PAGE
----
The controversial and long-delayed construction of a new US Embassy at Huseby on the outskirts of Oslo has ground to a halt after a conflict between two of its main building contractors. About 130 workers were laid off, the threat of litigation looms, and the project risks further delays.
The principal contractor Walsh Global LLC and concrete contractor SN Bygg reached a stalemate last month, after SN Bygg stopped work claiming insufficient payment and serious delays, reported Norwegian Broadcasting (NRK). SN Bygg argued the delays had cost the company significantly, because it should have finished work on the new embassy building last autumn and moved on to other contracts.
Walsh Global LLC said SN Bygg had breached the contract. SN Brygg threatened to sue over the agreement, worth NOK 162 million (USD 27.2 million). It confirmed 130 workers on the project were laid off, but no local representative was available to comment and General Manager Frode Flom said he was bound by confidentiality clauses. The construction workers’ union confirmed the figures, but had no further details on the conflict. Chicago-based Walsh Global LLC and the US Embassy also declined to comment on Tuesday.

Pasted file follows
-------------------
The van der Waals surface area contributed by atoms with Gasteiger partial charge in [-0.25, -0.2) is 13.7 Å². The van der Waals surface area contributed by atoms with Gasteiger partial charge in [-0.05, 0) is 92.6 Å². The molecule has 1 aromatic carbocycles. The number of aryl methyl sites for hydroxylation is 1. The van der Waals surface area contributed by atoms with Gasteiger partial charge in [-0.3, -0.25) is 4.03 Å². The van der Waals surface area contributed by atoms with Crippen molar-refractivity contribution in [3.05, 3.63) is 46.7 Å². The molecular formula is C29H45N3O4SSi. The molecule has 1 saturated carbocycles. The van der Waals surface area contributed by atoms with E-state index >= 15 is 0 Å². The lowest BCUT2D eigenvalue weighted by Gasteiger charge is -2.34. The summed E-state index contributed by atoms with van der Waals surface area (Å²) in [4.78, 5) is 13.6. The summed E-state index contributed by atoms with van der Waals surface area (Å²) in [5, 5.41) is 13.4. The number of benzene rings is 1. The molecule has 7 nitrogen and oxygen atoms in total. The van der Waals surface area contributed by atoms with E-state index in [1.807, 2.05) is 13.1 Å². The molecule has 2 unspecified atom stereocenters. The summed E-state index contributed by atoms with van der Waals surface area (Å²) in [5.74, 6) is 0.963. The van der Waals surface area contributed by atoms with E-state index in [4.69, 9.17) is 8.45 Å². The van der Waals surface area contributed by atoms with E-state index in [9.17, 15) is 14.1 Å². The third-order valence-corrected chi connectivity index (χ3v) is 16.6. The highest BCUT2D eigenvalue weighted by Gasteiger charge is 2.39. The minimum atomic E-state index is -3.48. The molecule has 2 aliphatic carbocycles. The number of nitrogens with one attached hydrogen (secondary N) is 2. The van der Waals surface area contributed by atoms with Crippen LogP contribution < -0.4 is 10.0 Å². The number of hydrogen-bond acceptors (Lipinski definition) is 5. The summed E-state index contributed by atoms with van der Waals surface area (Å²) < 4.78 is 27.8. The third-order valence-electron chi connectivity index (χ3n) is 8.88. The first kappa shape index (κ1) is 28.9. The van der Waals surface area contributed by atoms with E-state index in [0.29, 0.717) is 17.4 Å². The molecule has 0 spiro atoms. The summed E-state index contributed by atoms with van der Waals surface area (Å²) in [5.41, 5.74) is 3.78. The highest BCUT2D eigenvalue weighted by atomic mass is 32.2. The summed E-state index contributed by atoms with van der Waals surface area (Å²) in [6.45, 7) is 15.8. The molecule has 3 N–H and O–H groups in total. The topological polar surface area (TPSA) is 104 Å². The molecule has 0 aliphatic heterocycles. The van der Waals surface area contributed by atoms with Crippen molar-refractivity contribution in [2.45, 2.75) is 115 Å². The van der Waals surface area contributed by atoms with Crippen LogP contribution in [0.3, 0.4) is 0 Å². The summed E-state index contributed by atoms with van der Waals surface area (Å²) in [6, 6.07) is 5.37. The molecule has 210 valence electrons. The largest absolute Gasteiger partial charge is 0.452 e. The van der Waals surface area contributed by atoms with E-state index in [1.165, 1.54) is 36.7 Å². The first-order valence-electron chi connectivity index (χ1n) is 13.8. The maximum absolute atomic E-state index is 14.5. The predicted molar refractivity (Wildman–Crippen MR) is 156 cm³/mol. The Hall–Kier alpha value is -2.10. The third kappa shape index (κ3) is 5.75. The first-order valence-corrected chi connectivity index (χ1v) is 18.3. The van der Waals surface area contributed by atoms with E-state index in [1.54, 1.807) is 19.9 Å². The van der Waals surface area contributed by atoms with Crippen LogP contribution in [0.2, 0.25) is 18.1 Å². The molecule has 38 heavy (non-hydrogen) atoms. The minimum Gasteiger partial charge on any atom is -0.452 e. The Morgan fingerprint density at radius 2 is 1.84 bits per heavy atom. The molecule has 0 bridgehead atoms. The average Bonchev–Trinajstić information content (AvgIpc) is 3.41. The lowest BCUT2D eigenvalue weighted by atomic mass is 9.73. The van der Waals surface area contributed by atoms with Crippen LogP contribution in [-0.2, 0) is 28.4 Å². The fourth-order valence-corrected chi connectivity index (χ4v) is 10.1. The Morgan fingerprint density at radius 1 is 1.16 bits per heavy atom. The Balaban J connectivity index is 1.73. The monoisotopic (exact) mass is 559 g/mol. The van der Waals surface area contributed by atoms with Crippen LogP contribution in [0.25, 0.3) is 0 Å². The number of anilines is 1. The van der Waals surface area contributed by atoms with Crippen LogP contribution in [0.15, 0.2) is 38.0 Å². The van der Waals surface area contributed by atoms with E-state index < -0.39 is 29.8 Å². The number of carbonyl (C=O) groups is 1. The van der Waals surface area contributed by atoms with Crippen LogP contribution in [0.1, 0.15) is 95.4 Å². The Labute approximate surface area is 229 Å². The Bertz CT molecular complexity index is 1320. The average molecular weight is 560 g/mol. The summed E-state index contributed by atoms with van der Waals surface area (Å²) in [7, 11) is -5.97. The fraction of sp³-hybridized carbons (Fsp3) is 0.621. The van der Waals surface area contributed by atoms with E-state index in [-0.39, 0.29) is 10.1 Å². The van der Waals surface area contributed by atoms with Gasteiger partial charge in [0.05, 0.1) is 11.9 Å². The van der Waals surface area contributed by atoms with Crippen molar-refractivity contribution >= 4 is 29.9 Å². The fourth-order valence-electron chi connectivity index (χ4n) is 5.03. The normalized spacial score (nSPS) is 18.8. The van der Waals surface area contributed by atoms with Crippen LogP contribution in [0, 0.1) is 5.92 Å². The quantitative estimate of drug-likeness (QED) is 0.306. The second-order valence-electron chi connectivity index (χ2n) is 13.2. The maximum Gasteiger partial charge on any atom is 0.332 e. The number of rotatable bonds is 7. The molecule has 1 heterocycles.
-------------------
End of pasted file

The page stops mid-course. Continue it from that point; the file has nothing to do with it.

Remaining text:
Construction began on the controversial project in 2012, after years of delays, complaints and lawsuits. Opponents argued no impact assessment had been made when considering the Huseby site, alternative locations had not been properly considered, parkland would be lost and it put the community at risk of terror attacks. Security considerations were the reason behind moving the embassy from its downtown Oslo location.
Kim Dubois from the US embassy’s public affairs section told NRK in an email that while as a general practice the embassy does not comment on ongoing negotiations, the new embassy is still expected to be completed on schedule in the spring of 2015. Walsh Global LLC entered into a new agreement with Portugese company Zucotec to take over from SN Bygg.